Many Town of Waukesha annexation requests after no deal with city for water service
Landscaper says he wants to be in city service plan
The question on many in the City of Waukesha is will its application for Great Lakes water be approved by the eight governors representing those states so the city receives Lake Michigan water.
Meanwhile, the question on many in the Town of Waukesha has been whether or not they will rejoin the city's future water service area and receive water and sewer services as designated by the Southeastern Wisconsin Regional Planning Commission (SEWRPC).
Getting the town back in the city's future water service area has been the goal of new Town of Waukesha Chairman John Marek since being elected last month. He said businesses and residents would request annexation out of the town if the board didn't rescind an earlier decision made by the former board that excluded most of the town from the water service area.
Rick Hase, who owns Hase Landscape Company, W271 S2751 Merrill Hills Road, in the town, appears to be one of them.
"I have no choice but to join the exodus," Hase wrote to the Town Board at its May 2 special board meeting. "I can not and will not leave the fate of my largest asset in the hands of others."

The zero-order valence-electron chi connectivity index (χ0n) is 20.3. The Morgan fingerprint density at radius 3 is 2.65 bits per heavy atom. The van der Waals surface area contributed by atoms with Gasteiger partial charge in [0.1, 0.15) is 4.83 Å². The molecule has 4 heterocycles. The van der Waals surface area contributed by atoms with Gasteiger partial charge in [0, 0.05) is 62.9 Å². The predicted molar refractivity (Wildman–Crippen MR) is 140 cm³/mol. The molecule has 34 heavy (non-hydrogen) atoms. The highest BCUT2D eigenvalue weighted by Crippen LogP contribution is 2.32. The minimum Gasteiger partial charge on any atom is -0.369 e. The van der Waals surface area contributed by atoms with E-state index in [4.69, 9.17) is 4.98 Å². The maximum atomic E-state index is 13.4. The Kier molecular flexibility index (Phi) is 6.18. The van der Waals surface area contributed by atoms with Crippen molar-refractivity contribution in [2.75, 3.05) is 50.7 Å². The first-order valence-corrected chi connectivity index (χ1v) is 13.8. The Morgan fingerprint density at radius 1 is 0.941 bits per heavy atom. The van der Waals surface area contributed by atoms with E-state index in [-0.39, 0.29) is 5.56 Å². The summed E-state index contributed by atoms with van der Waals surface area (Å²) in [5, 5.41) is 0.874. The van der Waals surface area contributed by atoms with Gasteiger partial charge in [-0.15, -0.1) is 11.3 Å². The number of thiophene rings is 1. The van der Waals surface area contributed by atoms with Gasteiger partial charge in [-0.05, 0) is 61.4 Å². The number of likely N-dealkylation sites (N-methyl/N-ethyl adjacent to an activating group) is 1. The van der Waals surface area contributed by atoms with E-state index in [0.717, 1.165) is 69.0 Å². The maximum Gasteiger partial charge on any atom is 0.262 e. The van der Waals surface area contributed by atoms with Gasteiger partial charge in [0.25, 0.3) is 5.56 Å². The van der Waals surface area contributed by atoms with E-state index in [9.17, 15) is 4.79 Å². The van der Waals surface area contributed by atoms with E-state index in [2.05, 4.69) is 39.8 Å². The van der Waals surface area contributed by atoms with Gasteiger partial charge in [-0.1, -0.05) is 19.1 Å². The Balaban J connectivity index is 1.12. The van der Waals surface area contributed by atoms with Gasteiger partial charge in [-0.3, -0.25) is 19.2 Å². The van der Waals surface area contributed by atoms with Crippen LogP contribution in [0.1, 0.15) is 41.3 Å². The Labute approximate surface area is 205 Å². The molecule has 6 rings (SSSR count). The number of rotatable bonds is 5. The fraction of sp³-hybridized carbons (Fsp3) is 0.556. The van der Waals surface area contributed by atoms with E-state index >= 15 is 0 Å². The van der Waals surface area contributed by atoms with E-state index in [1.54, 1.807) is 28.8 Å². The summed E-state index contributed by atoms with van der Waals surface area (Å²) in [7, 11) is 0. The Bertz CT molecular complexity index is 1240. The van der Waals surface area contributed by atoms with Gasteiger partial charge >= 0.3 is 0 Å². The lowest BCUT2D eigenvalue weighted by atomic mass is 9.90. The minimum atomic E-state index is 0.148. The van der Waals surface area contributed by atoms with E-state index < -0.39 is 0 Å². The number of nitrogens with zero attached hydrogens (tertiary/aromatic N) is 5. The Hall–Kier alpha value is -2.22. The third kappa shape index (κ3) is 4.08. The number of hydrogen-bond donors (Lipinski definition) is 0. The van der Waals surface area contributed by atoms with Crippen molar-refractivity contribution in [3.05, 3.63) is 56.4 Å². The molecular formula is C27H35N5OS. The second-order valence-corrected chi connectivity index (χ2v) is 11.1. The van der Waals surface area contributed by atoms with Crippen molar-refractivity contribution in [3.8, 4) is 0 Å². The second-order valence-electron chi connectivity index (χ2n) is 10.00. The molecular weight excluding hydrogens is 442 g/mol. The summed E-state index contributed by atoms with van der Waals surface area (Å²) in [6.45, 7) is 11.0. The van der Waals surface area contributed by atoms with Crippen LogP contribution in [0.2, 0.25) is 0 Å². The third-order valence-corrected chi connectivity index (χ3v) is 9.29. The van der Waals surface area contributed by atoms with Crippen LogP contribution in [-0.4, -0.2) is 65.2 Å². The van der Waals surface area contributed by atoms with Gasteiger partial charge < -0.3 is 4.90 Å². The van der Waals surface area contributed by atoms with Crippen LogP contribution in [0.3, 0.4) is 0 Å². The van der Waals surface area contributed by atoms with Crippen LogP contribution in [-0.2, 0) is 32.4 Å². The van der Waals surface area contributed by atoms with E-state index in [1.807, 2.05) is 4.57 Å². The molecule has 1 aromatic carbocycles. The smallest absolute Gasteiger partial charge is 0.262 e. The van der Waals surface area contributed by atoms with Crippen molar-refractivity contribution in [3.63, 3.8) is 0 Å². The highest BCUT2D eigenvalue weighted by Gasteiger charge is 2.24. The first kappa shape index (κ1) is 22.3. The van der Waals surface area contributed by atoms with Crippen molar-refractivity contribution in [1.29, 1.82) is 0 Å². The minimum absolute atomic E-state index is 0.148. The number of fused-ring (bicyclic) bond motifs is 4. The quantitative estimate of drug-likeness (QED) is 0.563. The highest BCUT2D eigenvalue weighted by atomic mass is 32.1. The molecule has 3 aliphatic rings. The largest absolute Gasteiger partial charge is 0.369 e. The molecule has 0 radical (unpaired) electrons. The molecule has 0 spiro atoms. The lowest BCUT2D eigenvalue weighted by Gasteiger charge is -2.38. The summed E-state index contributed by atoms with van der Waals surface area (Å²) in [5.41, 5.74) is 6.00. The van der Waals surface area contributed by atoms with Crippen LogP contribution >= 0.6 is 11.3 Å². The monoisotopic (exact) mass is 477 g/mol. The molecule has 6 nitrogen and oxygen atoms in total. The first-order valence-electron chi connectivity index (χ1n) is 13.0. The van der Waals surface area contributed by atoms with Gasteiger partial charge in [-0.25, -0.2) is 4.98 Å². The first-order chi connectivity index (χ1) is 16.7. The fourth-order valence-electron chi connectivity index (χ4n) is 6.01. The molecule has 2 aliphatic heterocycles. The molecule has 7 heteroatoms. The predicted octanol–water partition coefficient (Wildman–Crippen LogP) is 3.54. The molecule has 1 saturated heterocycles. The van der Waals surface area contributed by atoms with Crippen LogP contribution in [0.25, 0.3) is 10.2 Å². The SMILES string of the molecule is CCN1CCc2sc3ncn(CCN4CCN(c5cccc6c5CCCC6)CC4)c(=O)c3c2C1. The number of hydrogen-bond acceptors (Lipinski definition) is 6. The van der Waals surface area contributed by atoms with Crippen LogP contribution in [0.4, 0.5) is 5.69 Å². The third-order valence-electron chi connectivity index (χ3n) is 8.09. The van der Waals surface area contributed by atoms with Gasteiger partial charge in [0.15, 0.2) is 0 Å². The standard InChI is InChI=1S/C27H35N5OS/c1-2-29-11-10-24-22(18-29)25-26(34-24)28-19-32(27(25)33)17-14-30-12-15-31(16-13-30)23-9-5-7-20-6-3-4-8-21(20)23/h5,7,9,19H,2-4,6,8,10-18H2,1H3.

On Monday, Hase said he was in the process of filing paperwork with the city.
"There were a couple of reasons," Hase said. "No. 1, now that the school district has annexed the land, I'm seemingly surrounded by the City of Waukesha. If that land is developed, it will have sewer and water services which is 100 feet from my front door and I wouldn't receive it. The other reason is the fact that the town was in the service area and to get out of it is completely ridiculous."
Hase has owned the 30-acre property for 15 years and invested more into it when he moved his home about five years ago from the city near Carroll University onto that land.
He's annexing with some hesitation but said it's his best option.
"I love living in the town," Hase said. "I don't want to leave the town. Annexation has become a decision by default. The board forced the hand of the school district and in doing so my hand as well. To protect my asset I have to take action before knowing the outcome of a stat of maybes. Bad decision, poor timing, lack of action. My town let me down."
Hase was referencing the Waukesha School District getting its 127-acre property west of Merrill Hills Road annexed from the town into the city. The district needs city water and sewer services for a large public school and access to those services was part of the development plan.
In addition, the City of Waukesha's Plan Commission considered the annexation of about 46 acres along Genesee Road and Highway 164 (South) and portions of Highway X and Highway 59 (South) right of ways from the town into the city.
"Right now our planning department is very busy," said City Administrator Ed Henschel, referencing a growing number of annexation requests.
Not accepting town's offer
Henschel, part of the city's water negotiating team, told the Town Board last week its new request to be in the water service area was a "non-starter" after seeing the conditions it proposed.